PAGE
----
The Rise & Fall of Design Thinking at Oticon
In 2007, top management of hearing aid manufacturer Oticon boldly established a working group dedicated to a rather new and odd thing called design thinking. Three years later, the group was dissolved. This is the story of a tragic misunderstanding and untapped potential.
We talked to a former Oticon employee who decided to go to Denmark in 2007. At first it was difficult for him to find a job there. Even with a degree in mechanical engineering from one of the best universities in the US and a lot of work experience with his own consulting company it seemed difficult to get hired. Then a recruiter took a special interest in him, and the result was a job offer at Oticon, one of the world’s leading hearing aid manufacturers. They made a surprising proposal: “We’re just starting a new group called Centre for Design Thinking (CDT). You would be perfect for it.”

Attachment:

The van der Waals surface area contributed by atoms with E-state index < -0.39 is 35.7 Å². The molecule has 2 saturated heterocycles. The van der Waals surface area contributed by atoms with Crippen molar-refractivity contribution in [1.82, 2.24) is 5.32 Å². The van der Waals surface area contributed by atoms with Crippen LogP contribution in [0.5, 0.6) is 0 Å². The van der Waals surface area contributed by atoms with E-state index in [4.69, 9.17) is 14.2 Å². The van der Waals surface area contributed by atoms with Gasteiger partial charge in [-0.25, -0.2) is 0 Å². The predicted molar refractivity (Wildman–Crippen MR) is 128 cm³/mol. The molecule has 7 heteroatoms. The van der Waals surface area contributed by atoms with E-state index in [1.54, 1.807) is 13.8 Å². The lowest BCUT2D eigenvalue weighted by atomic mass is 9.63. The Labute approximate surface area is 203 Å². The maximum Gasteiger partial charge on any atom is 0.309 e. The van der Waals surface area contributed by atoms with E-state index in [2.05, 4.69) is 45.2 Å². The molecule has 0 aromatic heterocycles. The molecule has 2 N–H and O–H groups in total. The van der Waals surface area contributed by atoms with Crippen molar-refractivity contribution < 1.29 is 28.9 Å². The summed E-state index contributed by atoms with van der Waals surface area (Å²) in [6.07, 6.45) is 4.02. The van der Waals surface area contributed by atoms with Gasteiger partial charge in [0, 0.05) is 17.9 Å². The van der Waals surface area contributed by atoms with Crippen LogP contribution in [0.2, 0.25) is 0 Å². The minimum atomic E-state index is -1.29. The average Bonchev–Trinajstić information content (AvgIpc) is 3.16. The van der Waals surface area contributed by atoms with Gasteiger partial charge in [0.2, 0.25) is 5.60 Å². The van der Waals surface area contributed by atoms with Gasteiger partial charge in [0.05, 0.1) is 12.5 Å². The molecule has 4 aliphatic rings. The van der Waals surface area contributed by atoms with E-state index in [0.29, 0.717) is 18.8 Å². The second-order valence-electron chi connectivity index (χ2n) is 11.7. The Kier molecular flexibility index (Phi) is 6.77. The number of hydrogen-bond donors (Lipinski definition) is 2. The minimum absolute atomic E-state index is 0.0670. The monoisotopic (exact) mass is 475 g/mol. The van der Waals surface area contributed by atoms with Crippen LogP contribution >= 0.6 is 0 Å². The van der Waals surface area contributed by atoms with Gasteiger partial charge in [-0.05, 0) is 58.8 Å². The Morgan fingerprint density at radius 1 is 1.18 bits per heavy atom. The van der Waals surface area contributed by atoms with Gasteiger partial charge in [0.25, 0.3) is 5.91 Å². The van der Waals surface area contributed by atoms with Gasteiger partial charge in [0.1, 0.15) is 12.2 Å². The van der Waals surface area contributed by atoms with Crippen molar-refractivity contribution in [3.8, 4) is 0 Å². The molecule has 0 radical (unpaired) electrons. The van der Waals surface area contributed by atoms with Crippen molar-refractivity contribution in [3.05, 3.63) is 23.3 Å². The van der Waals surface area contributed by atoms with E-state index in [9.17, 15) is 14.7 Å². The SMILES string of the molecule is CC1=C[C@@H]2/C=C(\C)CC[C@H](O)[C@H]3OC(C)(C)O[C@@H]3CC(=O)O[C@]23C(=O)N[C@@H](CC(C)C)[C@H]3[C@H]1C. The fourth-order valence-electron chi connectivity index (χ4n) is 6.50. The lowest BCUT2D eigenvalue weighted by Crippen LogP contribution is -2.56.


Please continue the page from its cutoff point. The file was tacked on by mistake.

At that time, Oticon was taking a courageous step in a new direction. The top management decided to invest in a completely new group with an uncertain outcome a group that would “invent things.” The leader of this innovation group decided to embrace a relatively unorthodox idea called design thinking, and top management soon came to support the philosophy.
New Working Styles
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